Why would you want SLO to have "the city life" as you call it? SLO seems pretty much perfect the way it is!

There is more than enough shopping opportunities in the area. If an area overbuilds then the small businesses in the area decline.

It would be just perfect of Dalidio stayed as open space/ agricultural. I would love to see it as a farm that grows a variety of organic fruit, veggies,and livestock. It would be great as an area of natural recycling and clean water production. Maybe a farm run completely on solar and wind. That area does have a quite a breeze. Rental cottages for the farm vacation? Kids would love it!
A lot could be done there that would be much more inviting than a mall!
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Old 03-04-2009, 12:06 AM
 
Location: West Coast
1,308 posts, read 3,640,158 times
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Quote:
Originally Posted by Dean Trails View Post
Why would you want SLO to have "the city life" as you call it? SLO seems pretty much perfect the way it is!
Exactly. We don't want to build another LA on the central coast. You want "the city life" go to LA or the Bay.
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Old 03-04-2009, 07:23 AM
 
Location: Whiteville Tennessee
8,262 posts, read 16,532,601 times
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Quote:
Originally Posted by vdy1985 View Post
Exactly. We don't want to build another LA on the central coast. You want "the city life" go to LA or the Bay.
I cant figure out "the city!" When I was a lad of his age I had a 1 track mind too. But it was about girls. This kid seems to be stuck on malls. Geesh!
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Old 03-04-2009, 09:58 AM
 
1,687 posts, read 5,424,884 times
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Its the teen age lament of "there is nothing to do". Doesn't matter where you grow up, but that is why so many move away from home to another city.
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Old 03-04-2009, 10:09 AM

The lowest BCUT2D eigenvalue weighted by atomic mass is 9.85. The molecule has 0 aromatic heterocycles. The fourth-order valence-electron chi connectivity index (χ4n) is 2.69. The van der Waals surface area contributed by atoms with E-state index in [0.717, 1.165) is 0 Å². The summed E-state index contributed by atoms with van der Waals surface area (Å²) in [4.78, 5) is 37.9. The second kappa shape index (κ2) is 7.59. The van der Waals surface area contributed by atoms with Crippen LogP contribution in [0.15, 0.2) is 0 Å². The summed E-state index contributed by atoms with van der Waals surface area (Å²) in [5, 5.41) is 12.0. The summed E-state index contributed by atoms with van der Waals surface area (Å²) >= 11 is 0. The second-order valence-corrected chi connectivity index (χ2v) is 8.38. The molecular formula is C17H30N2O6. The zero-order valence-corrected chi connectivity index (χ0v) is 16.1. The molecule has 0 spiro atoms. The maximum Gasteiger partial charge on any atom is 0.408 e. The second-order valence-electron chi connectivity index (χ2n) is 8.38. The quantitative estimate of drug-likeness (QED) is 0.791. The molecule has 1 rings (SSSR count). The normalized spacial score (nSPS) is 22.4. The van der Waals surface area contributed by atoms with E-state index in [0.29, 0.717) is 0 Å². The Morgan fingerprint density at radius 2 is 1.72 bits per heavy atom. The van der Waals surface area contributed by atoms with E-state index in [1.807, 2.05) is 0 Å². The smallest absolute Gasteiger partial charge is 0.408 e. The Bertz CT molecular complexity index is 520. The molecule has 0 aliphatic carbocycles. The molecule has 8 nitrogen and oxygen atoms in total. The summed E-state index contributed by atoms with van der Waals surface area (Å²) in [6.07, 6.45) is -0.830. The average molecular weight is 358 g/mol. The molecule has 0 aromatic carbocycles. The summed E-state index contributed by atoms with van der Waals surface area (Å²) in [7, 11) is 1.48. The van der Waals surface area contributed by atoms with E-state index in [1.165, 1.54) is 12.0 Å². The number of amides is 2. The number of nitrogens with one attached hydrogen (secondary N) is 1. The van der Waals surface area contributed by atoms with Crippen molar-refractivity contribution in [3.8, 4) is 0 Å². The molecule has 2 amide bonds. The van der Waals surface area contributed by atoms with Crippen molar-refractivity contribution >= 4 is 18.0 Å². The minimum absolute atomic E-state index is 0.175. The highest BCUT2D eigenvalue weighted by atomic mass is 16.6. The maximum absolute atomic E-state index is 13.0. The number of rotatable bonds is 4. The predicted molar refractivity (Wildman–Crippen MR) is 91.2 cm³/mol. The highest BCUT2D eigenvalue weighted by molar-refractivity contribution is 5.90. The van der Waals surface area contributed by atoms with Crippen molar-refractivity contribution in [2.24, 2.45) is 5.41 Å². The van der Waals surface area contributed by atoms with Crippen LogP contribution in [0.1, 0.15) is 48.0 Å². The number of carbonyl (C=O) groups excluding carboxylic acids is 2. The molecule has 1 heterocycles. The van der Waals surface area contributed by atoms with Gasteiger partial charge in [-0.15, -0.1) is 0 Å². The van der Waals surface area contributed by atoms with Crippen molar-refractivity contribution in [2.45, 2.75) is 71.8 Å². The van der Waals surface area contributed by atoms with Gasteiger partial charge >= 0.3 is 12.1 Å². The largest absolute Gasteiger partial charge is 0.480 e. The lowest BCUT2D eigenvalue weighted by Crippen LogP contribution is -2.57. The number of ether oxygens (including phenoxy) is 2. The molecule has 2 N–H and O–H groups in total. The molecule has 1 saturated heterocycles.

Location: Living on the Coast in Oxnard CA
16,122 posts, read 27,323,922 times
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Here is what classifies strip centers.

The proposed strip center classification scheme consists of nine classes; three of which have previously been defined by the ICSC. The remaining classifications are an attempt to more accurately classify other strip centers.
    • Tenant-within-an anchor center,
    • Power center,
    • Outlet center.
    • The supermarket anchored class is designed for those centers anchored by supermarkets. There are two types: 1) the supermarket anchor and (2) the supermarket plus the junior department store anchor.
    • The discount anchored centers are anchored by either a discount department store or a warehouse club.
    • The combination center consists of two anchors. The combination anchors can be the supermarket, the discount department store, or a vacant anchor.
    • The vacant anchored center is the bridge between the old strip and the new strip.
    • The unusual strip center class is designed to accommodate those strip centers that are just a bit odd. However, if the anchor definitions were manipulated, these centers could fit in one of the previous classes.
    • Finally, the non-strip classification is a category for those centers that look like a strip, act like a strip, but are not quite a strip. A majority of these centers began as strips, then underwent modifications to become enclosed malls, but were never completely enclosed.